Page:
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Didja hear? Bobby C's back in town! Actually, bassist Bob Cunningham has always been around, but his first and only album as a leader, Walking Bass , has been released for the first time on CD. Originally recorded in 1985, it features the late, great Bross Townsend on piano and Melvin Sparks (Hassan) on guitar, with Alvin Queen and Bernard Purdie sharing drumming duties.
The title cut opens the disc and is Cunningham's spin on a humorous jazz poem written by Keeter Betts. While Cunningham's amplified singing voice is average, his plucking is authoritative and spry, producing deep, round tones. If "Walking Bass" flirts with rap, Cunningham's arrangement of mentor Dizzy Gillespie's "Manteca" goes there headlong. This version of the Afro-Cuban classic, featuring excellent piano playing by Townsend and a blistering arco solo by Cunningham, includes a tongue-in-cheek rap homage to Diz, especially fitting since Gillespie was one of the founding fathers of bebop, a musical genre which, like rap, profoundly changed the landscape of world music and culture.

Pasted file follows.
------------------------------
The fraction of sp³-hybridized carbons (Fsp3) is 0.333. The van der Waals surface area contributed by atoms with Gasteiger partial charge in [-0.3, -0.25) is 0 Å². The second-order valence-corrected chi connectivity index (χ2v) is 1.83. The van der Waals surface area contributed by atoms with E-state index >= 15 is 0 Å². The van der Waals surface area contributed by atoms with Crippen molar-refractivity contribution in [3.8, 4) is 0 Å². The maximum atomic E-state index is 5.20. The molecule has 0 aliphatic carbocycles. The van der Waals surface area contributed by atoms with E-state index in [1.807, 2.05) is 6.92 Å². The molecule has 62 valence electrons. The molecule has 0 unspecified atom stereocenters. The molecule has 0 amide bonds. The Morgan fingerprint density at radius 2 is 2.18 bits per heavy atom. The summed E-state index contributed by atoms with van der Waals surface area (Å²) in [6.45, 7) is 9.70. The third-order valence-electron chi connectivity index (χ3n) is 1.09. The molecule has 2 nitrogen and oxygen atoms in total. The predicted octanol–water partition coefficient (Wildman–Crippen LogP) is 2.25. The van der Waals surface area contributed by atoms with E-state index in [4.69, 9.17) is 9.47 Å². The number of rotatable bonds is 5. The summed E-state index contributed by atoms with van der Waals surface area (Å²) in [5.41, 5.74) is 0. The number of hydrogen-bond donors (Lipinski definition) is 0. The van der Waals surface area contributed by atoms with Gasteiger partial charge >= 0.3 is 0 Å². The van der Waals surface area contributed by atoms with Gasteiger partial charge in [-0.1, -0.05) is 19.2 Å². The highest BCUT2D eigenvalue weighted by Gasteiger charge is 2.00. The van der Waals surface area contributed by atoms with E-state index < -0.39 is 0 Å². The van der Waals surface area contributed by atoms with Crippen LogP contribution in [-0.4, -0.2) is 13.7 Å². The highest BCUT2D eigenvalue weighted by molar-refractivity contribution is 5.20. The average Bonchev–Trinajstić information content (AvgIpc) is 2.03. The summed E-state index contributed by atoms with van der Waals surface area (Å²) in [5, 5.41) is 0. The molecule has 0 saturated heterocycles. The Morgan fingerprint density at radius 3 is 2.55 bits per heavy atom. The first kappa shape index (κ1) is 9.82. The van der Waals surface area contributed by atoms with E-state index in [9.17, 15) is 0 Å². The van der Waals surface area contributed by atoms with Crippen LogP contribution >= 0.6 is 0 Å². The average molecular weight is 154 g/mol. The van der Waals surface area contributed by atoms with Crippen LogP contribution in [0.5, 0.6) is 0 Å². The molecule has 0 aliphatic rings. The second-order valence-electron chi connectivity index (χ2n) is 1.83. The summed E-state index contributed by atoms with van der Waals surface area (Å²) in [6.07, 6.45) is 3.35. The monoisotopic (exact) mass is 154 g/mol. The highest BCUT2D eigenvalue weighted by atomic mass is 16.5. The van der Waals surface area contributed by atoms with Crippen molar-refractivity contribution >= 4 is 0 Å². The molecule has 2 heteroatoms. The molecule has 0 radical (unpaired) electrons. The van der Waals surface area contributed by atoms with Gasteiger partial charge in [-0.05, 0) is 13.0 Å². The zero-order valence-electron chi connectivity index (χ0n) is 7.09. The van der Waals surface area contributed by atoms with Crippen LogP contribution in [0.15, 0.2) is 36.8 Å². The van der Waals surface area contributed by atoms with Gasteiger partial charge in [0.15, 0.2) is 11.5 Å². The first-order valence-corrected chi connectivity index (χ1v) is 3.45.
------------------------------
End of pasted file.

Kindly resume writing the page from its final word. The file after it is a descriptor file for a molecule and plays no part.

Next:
"Blues for Basie" is a juke joint delight, with Cunningham wailing over sparkling riffs by Townsend and solid drumming by Queen. Cunningham's bow sings like a horn on "Mama's House," and "D'Andrea" finds Cunningham overdubbed on synthesizer and bass, with Townsend contributing an absolutely brilliant solo. "Lover's Theme" features Cunningham wailing on arco like a free jazz saxophonist as Townsend and Queen function as dual timekeepers, and the group gives "A Night In Tunisia" an R&B/funk groove. Whether he's playing originals or covering classics, going pizzicato or bowing like a buzzsaw, Bob Cunningham and his band hit all the right notes. Let's hope that we don't have to wait another 19 years for his next release.
The best show I ever attended was going with my father to see Dizzy Gillespie play at the Royal Festival Hall in London, England. Dizzy was a man full of charisma and play. He managed to get four different sections of the audience to sing four different vocal parts in one song
The best show I ever attended was going with my father to see Dizzy Gillespie play at the Royal Festival Hall in London, England. Dizzy was a man full of charisma and play. He managed to get four different sections of the audience to sing four different vocal parts in one song. He captured everyone's attention and got us all up on our feet dancing alongside him to this incredible music we call jazz.